There are tens of thousands of lawyers in New Jersey, how do you know which one to choose? While some lawyers have a general law practice, meaning that they handle multiple types of legal cases, many lawyers tend to specialize in a particular area of the law and devote their law practice to that type of case. Divorces cases, sometimes called matrimonial cases, fall under the umbrella term of family law. Choosing an experienced matrimonial attorney to handle your divorce case makes good sense, and asking the attorney you are considering about their experience handling divorce cases is a must. Continue reading

A divorce settlement agreement, also referred to as a ‘marital settlement agreement’ or ‘property settlement agreement’, is a legal document specifying the terms of a divorce. The agreement reduces to writing all of the issues the divorcing couple has agreed to. By entering into a settlement agreement in a New Jersey divorce case, the parties avoid a lengthy and costly trial.

What Issues Does A New Jersey Divorce Settlement Agreement Cover?

Most of the issues relating to a divorce can be settled in a Divorce Settlement Agreement.

  • Child Custody
  • Child Support
  • Parenting Time and Visitation
  • Alimony
  • Division of Assets

Includes:

  • Division of debt and credit, household items, property, and valuables

I Don’t Want To Compromise! Why Not Go To Trial?

Compromising with a former spouse is difficult, as any divorced person knows. But compromising often leaves both parties in a better position than fighting out all of their issues in court. Many issues relating to money, property, and children can be resolved through the settlement process. Going to court is a lengthy and costly process that many divorcing couples wish to avoid. Often the reason a party wishes to go to trial is money related, but the cost of going to trial is usually much more expensive than settling. Not satisfied that a settlement is in your best interest? Make sure you speak with a matrimonial attorney to determine whether trial is the right move in your particular case. Continue reading

New Jersey Laws Against Discrimination (LAD) do not limit protection of employees to the mere marital status of being single or married, but also protect employees from discrimination based upon other marital statuses. The June, 2016 Supreme Court of New Jersey decision in Smith v. Millville Rescue Squad took the opportunity presented in the case to identify and implement the legislative intent of the LAD by defining the scope and boundaries of the Act insofar as the term “marital status,” not previously defined in the Act or in case law.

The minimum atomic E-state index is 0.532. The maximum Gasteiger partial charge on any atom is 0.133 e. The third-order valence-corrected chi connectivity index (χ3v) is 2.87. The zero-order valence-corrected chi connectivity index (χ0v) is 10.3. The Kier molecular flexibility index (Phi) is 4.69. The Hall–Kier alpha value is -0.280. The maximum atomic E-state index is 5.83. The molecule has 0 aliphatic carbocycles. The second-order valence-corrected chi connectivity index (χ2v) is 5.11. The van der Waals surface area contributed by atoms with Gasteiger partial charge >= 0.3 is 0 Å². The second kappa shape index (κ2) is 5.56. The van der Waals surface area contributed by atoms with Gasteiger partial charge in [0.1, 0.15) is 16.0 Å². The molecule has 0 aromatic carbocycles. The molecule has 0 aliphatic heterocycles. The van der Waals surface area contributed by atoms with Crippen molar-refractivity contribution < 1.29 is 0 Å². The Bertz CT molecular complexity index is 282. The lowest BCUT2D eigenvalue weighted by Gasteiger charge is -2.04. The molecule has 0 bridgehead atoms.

The Court held that “marital status” was inclusive of “employees who have declared that they will marry, have separated from their spouse, have initiated divorce proceedings or have obtained a divorce. Thus, any employee in any of these enumerated statuses, as well as single and married, are afforded protection against discrimination in employment..

The facts reported in the case are as follows: Robert Smith was a certified EMT and paramedic in the employ of Millville Rescue Squad (MRS) for 17 years. He was terminated in February, 2006 from the position of Director of Operations. His superior, CEO of MRS, John Redden, was aco-defendant in the case. Mr. Smith’s wife, mother-in-law and her two sisters were also employed by MRS in various positions. Continue reading

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A divorce causes drastic changes in your life because you are suddenly alone. You may have children, friends, and other family members who love and encourage you, but it is not the same as it is with a spouse. Morning coffee becomes just a routine, you watch movies with a bowl of ice cream, and those early morning conversations are now between you and the cat. Things are different, and loneliness can become commonplace. The first year is the hardest because it is a new experience.

Do You Really Miss Your Ex?

Most people miss the experiences they had with their former spouse. When you have been part of a relationship for years, it is difficult when it ends. Perhaps you went out for dinner and a movie twice a month, bowled with friends, enjoyed camping, solved crossword puzzles over coffee, and went for evening walks. The activities you shared are what you miss; if you and your spouse were compatible, you would not have divorced. Remember, if you enjoyed going out to dinner and a movie when you were married, you will still enjoy the experience with friends. Everything you did with your former spouse is still fun for you to do with friends, a date, or by yourself. If you feel lonely at night, it is because you have been used to having another person to talk to or watch a television show with. Invite a friend over or consider getting a roommate.